A new study, published in the journal Molecular Neurobiology and led by the University of Huddersfield’s Dr Mayo Olajide, describes how the spike protein used by the coronavirus to enter human cells can have a similar effect on the brain’s immune cells as it does with the rest of the body
HUDDERSFIELD researchers were among the first to demonstrate how the induction of brain inflammation accounts for neurological damage in COVID19 patients and now, their findings have been published in a peer-reviewed medical journal.
The study, published in the journal Molecular Neurobiology led by the University of Huddersfield’s Dr Mayo Olajide, describes how the spike protein used by the coronavirus to enter human cells can have a similar effect on the brain’s immune cells as it does with the rest of the body.
Dr Olajide, who’s previous research discovered how the onset of Alzheimer’s disease can be slowed and some of its symptoms curbed by a natural compound that is found in pomegranate, conducted the potential impact of the Spike Glycoprotein S1 using immune cell lines obtained from mice and is now applying for funding to develop the research further using brain cells from humans.
“Following our hypothesis,” said Dr Olajide, “we are now questioning when the coronavirus has affected the brain, could this pose a risk for neurodegenerative disorders further down the line, like Alzheimer’s or Parkinson’s?”
How the coronavirus activate the brain’s own immune response
According to Dr Olajide, whilst other research demonstrated the mechanism of why the virus was able to gain access into the brain through the nose, theirs was among the first to demonstrate how the coronavirus activated the brain’s own immune response.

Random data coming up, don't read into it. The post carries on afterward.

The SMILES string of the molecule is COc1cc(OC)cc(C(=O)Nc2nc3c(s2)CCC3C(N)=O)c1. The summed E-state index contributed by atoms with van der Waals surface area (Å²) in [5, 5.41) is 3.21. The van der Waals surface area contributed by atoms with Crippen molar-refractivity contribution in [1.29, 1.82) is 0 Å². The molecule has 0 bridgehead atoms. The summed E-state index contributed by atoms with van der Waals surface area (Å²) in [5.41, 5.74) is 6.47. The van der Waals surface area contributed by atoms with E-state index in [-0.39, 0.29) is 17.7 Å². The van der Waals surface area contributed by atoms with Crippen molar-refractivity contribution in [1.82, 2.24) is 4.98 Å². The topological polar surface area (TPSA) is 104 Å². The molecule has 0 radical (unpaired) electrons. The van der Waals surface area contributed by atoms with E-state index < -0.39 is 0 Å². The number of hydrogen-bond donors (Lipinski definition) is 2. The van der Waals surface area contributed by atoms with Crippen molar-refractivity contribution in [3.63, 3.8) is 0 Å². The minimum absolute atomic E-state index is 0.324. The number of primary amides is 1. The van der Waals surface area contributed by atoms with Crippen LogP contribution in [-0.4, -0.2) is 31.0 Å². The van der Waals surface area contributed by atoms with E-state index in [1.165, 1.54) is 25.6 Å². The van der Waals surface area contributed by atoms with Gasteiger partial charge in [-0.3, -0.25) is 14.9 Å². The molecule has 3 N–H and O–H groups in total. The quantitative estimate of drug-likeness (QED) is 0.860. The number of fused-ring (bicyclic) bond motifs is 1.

“It may not be multiplying in the brain, but when it gets into the brain, it can actually induce immune responses and this explains some of the trends people have reported when they have been infected such as continued brain fog and memory loss,” he said.
Dr Olajide believes if adequate funding can be achieved the research could prove significant.
“The thing with COVID research is so many researchers speculate but less actually carry out the experiments needed to prove their research because it takes such a long time to complete.”
Dr Olajide is a Reader within the University’s Department of Pharmacy in the School of Applied Sciences. His academic career includes a post as a Humboldt Postdoctoral Research Fellow at the Centre for Drug Research at the University of Munich. His PhD was awarded from the University of Ibadan in his native Nigeria, after an investigation of the anti-inflammatory properties of natural products.
Reference: Olajide OA, Iwuanyanwu VU, Adegbola OD, Al-Hindawi AA. SARS-CoV-2 Spike Glycoprotein S1 Induces Neuroinflammation in BV-2 Microglia. Mol Neurobiol. 2022;59(1):445-458. doi:10.1007/s12035-021-02593-6
This article has been republished from the following materials. Note: material may have been edited for length and content. For further information, please contact the cited source.
This content was originally published here.